Xin Huang

Position title: Associate Professor, Department of Neuroscience


Phone: (608) 265-2744

Xin Huang headshot




Ph.D. in Systems Neuroscience, Brown University, Providence, RI, USA

Research Description:

Our laboratory seeks to understand the neural mechanisms underlying visual perception and visually guided behavior. Visual information is represented and processed by a large number of neurons distributed across dozens of brain areas, structured in a hierarchical, recurrent, and parallel manner. Each of these neurons is sensitive to certain features of the visual scene and has a constrained “view” of the world through its receptive field. As information flows deeper into the brain, neural representations transform from pixel-based to object-based, and from sensory to more cognitive and premotor – reflecting the processes of attention, decision-making, and motor planning. 

The research in our laboratory aims to understand the following questions: 1)The neural processes underlying perceptual organization. 2) Transformation of information along the visual hierarchy. 3) Functional roles of massive and widespread feedback connections in the visual system. 4) Neural mechanisms underlying selective attention. 5) The principles and rationale of population neural coding. 6) Neural circuit mechanisms underlying canonical neural computations. To investigate these questions, we use integrated approaches of modern electrophysiology, psychophysics, computation and neural network modeling, and behavioral tasks involving discrimination, attention, and decision-making. We are also developing and applying calcium imaging and optogenetic methods for circuit interrogation and manipulation.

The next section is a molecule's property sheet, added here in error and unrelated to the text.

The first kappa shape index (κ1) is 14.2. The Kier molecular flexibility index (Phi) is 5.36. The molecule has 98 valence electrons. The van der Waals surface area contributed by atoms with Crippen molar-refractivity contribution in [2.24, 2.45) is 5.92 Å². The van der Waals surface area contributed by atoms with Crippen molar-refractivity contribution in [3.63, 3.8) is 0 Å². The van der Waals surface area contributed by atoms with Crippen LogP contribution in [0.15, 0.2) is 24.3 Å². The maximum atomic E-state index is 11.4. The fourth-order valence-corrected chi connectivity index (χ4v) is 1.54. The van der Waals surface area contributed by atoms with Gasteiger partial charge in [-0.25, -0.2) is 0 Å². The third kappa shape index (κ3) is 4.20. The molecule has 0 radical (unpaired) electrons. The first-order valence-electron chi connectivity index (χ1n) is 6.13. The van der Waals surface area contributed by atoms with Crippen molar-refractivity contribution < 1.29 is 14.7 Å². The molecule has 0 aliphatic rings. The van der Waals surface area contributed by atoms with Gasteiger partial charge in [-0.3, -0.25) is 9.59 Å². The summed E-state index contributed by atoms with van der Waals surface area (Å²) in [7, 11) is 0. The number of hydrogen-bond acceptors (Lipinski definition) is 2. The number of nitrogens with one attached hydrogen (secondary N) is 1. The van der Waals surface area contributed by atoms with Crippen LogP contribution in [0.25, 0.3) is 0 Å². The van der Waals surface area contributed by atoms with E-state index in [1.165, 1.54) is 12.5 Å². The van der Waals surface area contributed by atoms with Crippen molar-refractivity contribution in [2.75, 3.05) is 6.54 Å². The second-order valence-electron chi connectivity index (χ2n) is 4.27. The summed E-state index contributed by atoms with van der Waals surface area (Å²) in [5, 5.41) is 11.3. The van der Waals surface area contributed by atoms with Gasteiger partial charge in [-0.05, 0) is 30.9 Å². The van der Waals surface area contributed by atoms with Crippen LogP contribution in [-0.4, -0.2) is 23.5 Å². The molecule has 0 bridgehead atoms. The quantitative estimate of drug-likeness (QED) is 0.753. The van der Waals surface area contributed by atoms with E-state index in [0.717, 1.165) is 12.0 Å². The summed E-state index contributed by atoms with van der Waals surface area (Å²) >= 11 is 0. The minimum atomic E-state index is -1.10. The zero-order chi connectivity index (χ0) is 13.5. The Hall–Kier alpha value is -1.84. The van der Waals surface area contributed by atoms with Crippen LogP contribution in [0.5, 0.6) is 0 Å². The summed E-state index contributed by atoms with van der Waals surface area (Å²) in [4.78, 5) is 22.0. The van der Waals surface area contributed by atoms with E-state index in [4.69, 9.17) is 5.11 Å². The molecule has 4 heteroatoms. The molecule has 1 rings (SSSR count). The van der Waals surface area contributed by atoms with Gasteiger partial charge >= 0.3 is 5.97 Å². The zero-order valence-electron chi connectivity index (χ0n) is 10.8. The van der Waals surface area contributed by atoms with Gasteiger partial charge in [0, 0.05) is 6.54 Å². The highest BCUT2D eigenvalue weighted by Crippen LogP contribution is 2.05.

Research Key Words:

Vision, Perception, Attention, Behavior, Systems and Computational Neuroscience, Neural Circuits

Diversity Statement:

All students, teachers, and staff should be able to conduct research, learn, teach, and interact with each other without having to experience discrimination. My laboratory provides an inclusive, equal, supportive, and scientifically stimulating environment for all lab members to develop into skillful, confident, and independent scientists, regardless of their background.

Link to Publications